In the specialized work of automotive careers, one midwest college is doing something unique. They’re educating and promoting the next generation of automotive restorers. That’s right…McPherson college is the only institution of higher education in America that offers a bachelor’s degree in restoration technology. As our FYI reporter Stephanie Hart explains, graduates are schooled in all aspects of the car collecting world.

STEPHANIE HART: An hour north of Wichita, Kansas… nestled not far from a working farm and a windswept lavender field, sits McPherson college…. where students can major in restoration technology.

AMANDA GUTIERREZ: “We combine the technical aspects with the liberal arts. Our students are not only in the shop learning historical restoration skills, but they’re also involved across campus so they’re taking courses in English, in business and arts.”

STEPHANIE HART: Courses focus on the techniques required to work on cars built before 1970. Comedian Jay Leno was an early supporter of this program and still is. 800 students attend McPherson college. 160 are in the automotive restoration program.

SEAN ROBINSON: I love cars so much because I was doing woodworking all of my life and just being able to put woodworking and my love for cars together is just like the greatest thing I can do here.

STEPHANIE HART: Sean Robinson is restoring a 1959 Austin Healey Bugeye Sprite to give to his mother.

SEAN ROBINSON: I’m planning all of my courses around the aspect of the build so I’m taking trim classes where I will work on the trim of the car, metal work classes to help me with body spots and then ultimately I will do the paint and full restoration.

STEPHANIE HART: Enthusiasm that’s fueled by faculty members. Most are alumni of the program.

GARRICK GREEN: We really strive for maybe not perfection at first, but always caring and sharing craftsmanship in the work that is done knowing that somebody else is going to follow you and say you know, ‘wow great job on whoever made this part’ or ‘wow who made this part?

STEPHANIE HART: Skills they’re learning here, are becoming a lost art - so they’re in high demand especially when it comes to crafting metal.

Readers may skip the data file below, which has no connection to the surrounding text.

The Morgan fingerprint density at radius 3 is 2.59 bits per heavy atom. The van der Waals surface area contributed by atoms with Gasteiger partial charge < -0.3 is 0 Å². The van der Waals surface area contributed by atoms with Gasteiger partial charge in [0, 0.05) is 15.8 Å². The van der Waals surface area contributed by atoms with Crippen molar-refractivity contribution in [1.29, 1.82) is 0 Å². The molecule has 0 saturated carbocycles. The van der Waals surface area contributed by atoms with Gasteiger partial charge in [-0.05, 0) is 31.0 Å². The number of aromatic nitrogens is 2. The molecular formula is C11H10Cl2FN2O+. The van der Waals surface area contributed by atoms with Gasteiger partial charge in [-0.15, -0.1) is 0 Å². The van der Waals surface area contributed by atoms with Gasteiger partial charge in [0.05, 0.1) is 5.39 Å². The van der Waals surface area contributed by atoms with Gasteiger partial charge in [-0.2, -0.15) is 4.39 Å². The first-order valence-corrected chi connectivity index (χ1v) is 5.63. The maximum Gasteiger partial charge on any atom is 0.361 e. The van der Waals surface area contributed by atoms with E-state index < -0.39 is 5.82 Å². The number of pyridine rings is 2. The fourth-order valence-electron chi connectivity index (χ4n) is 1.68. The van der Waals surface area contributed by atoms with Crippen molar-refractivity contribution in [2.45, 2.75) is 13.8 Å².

ED BARR: This is a 1954 Jaguar D Type. Original D Types are worth tens of millions of dollars and shops realize students who can do this kind of work are ready to work on the real car so I have built a skeleton for them to work on called a buck and the students have been shaping the sheet metal to go over that

STEPHANIE: From the shop to the street, it’s a campus tradition and a lot of fun… seniors get in cars like this one and drive through the gazebo to celebrate graduation.

NATHANIEL MCLAUGHLIN: I love old cars and my passion is painting so i want to be an automotive painter doing concours level restoration.

NICK NAVARRO: My goal, once I graduate, is to be able to talk about vehicles with people. The importance of vehicles and how classic vehicles have to be preserved and restored so they can continue to bring joy to the next generation.

STEPHANIE HART: What’s been the most rewarding experience for you as a professor here at the college?

ED BARR:  When I get a call on a Saturday night from a student who’s now restoring priceless Jaguars and Ferraris and they send me pictures of the beautiful work their doing - that’s the best reward.

STEPHANIE HART: The next generation of auto artisans are restoring this 1953 Mercedes-Benz 300 S Cabriolet. It will look like this when it’s complete. The automotive restoration program set a bold goal: by 2023 it will compete and win the Pebble Beach Concours. Good luck!